I have a maxed out Black Beauty also. I brought it yesterday with me to my hair styling salon because I knew I would have to wait. My hair stylist saw that glossy screen and said, "Wow, that's a big screen! Is it a 17 inch screen"? I then proceeded to show her a really neat slideshow that I put together with iPhoto synced with music in iTunes. They were of photos I took using my Canon Powershot SD 700 IS when traveling to a mountainous area (the SD 700 IS has a really nice "Infinity" setting that takes fantastic large scene shots perfect for mountains and horizons). The iPhoto slideshow option allows one to use the Ken Burns effect (which I did). My stylist couldn't believe it. Her jaw dropped. She asked me what camera I used and she was wondering how I got the photos to be animated (she thought it was video but I had to explain the Ken Burns effect). I am not by any means a photographer (and I'm not even interested in being a good amateur photographer). My stylist said to me, "I've gotta get me one of those Macs some day". I then fired up Parallels and booted Windows XP in about 14 seconds and showed her XP running as a virtual machine. She couldn't believe it and she said that it didn't seem possible.
After I finished showing her the iPhoto slideshow and XP under Parallels, I fired up NetBeans and started hacking some Ruby on the Black Beauty. Tell me life isn't good and we're not living in a digital renaissance?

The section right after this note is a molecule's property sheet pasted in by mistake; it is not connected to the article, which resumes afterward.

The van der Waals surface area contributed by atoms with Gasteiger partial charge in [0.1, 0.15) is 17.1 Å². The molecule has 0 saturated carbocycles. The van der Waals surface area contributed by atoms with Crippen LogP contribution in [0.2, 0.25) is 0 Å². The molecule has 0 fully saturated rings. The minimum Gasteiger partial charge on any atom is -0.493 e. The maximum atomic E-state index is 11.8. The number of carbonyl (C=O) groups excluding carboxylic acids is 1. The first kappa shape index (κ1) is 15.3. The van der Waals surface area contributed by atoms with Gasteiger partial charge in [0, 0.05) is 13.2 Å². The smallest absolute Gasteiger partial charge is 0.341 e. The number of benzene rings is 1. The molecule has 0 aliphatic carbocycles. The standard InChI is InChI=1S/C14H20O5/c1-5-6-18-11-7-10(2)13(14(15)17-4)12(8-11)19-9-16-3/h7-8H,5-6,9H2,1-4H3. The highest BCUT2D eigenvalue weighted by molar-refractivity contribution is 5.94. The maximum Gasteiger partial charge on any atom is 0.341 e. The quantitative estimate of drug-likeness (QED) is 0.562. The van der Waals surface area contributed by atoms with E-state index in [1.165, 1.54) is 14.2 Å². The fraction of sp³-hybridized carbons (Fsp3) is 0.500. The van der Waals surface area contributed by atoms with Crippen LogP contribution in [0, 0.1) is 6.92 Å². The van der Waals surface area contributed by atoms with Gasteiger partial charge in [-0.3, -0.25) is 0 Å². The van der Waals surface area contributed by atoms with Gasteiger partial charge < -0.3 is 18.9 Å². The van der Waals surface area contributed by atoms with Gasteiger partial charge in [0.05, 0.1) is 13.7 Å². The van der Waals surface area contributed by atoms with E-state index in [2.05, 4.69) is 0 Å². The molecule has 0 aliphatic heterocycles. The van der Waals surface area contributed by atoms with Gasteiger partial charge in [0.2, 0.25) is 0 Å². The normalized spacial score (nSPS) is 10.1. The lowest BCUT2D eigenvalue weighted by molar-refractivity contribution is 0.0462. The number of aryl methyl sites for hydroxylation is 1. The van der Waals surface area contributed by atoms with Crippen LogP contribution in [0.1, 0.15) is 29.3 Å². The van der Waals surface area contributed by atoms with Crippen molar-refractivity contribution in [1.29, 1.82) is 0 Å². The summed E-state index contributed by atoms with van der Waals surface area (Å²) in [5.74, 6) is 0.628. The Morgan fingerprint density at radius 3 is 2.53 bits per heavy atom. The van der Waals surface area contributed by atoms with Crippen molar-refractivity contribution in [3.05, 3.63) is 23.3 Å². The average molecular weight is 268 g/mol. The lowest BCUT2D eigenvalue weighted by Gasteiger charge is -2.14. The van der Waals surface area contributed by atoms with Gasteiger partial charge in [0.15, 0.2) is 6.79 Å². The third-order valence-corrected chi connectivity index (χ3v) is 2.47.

P.S. It was amusing but really great to see and hear the response of a hair stylist because she represents the "mere mortals" majority of world!
From: Michael (Mar 23 2007, at 03:40)
I went through the same last weekend (same specced machine it sounds like) migrating from an old G4. Unfortunately the firewire thing didn't work for me - something odd was going on the "target"
None of this is out of the ordinary, but what is F**king annoying is apples tendency to have software that works really well when its smooth sailing, but worse then hell when something is only slightly amiss (eg a file that can't be copied) - they also NEVER have timeouts, so you loose hours waiting over the spinninng beachball of death - not knowing if its really hung or not (and no, things will never timeout - its like a default for OSX is for infinite timeouts).
From: whatever (Mar 23 2007, at 04:23)
the trackpad is a little finicky because of the new scrolling trackpad whatever. try to click with less of your finger so it isn't trying to figure out if you're trying to right-click using both fingers?
I just use the huge button for regular clicking and "place two fingers on trackpad and click button for secondary click" whew!
From: Marcus Ahnve (Mar 23 2007, at 04:56)
I used the upgrade option for my first MBP, and sure it work out great. However, I later heard from people that upgrading from a PPC to an Intel machine was not recommended.